This chapter deals with political, economic, and social re-configurations and their interplay with representations of identity and taste. In using the term “re-configurations” according to the conceptual framework of this volume, I am referring to reproductive, cumulative, and transformative processes that are both interdependent and overlapping (Boudon 1979). A notion of human experience that involves spatial and temporal dimensions makes it possible to highlight the dynamics of change (Koselleck 2000, p. 12 f.). The chapter’s argument also builds on a notion of “representation” that refers to the cultural practice of constructing meaning (Hall 1997). “Representations” can be understood as resources for action and forms of organized knowledge that shape how social systems of interaction are re-configured; at the same time, representations are subject to change (Baberowski 2009). This applies to more than abstract political symbols, narratives, power structures, and economic concepts and performances. It also extends to the modes of dressing, eating and drinking, furnishing, gardening, or of consuming art that comment on political and economic change (Newcomb 2006; Deeb and Harb 2013; Dimitova 2013). Hence, this chapter will consider the act of “keeping chickens on the roof” as a performance from the realm of everyday life so as to reflect on order and disorder in the Kurdistan Region.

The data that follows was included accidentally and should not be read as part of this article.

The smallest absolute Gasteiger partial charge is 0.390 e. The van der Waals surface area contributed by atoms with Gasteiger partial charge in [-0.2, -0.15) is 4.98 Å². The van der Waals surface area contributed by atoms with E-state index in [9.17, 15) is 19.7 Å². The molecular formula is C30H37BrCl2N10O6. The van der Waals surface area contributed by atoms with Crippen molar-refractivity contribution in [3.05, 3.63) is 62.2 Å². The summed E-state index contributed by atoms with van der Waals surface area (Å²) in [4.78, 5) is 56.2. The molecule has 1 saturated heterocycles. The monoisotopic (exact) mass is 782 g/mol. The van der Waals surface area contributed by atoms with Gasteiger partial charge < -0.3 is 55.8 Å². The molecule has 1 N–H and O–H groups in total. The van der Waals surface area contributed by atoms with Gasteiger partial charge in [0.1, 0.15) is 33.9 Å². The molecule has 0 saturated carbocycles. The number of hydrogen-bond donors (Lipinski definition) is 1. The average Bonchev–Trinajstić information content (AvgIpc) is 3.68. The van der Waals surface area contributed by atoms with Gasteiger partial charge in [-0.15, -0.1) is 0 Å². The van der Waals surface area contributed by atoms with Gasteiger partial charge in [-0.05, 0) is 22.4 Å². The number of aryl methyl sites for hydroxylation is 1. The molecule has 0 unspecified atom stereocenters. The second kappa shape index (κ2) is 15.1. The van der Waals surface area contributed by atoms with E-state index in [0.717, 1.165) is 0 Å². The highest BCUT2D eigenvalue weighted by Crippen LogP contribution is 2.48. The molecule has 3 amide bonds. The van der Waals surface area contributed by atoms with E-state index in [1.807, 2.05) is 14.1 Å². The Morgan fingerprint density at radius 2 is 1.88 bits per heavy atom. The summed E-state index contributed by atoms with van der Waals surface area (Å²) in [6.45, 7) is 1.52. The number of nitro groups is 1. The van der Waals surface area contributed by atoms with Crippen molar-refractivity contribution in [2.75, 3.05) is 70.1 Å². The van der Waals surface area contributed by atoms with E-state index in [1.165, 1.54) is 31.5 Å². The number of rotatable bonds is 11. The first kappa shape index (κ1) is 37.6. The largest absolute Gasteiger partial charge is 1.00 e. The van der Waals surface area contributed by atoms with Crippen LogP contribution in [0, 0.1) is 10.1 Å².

I must admit that this chapter was written without conducting formal field research on the particular topic of “urban farming.” However, my argument is grounded in long-standing research experience in Southern Kurdistan since 1993. Apart from that, I have had the chance to work in Kurdistan with foreign and local NGOs and as an employee and scholar in the higher-education sector. These activities, as well as my social relationships there over the last twenty-five years, have shaped and reshaped my political position on Kurdistan. Therefore, my academic writing on Kurdistan is far from any kind of imagined objectivity, but is instead guided by empathy and the spirit of critical solidarity. The idea for this paper was born after a friend of mine, another researcher in the field of Kurdish Studies, returned from Sulaimaniya and told me about “chickens on the roof.” This provoked me to ask Kurdish friends and family about this on the phone or by email, and I began searching for more information in Kurdish media. Well-structured field work informed by practice theory (Bourdieu 1977) that involves participant observation, interviews, conversation, and reflexivity would lay better groundwork for discussing localized, positioned, and situated knowledge, as advocated by Donna Haraway (1988, p. 589; see also Sultana 2007). However, for personal reasons, I have not been able to visit Kurdistan in recent years to see and observe, to ask questions and to listen. Therefore, my chapter appears as a sort of “family-and-friends paper” written from a privileged spatial distance.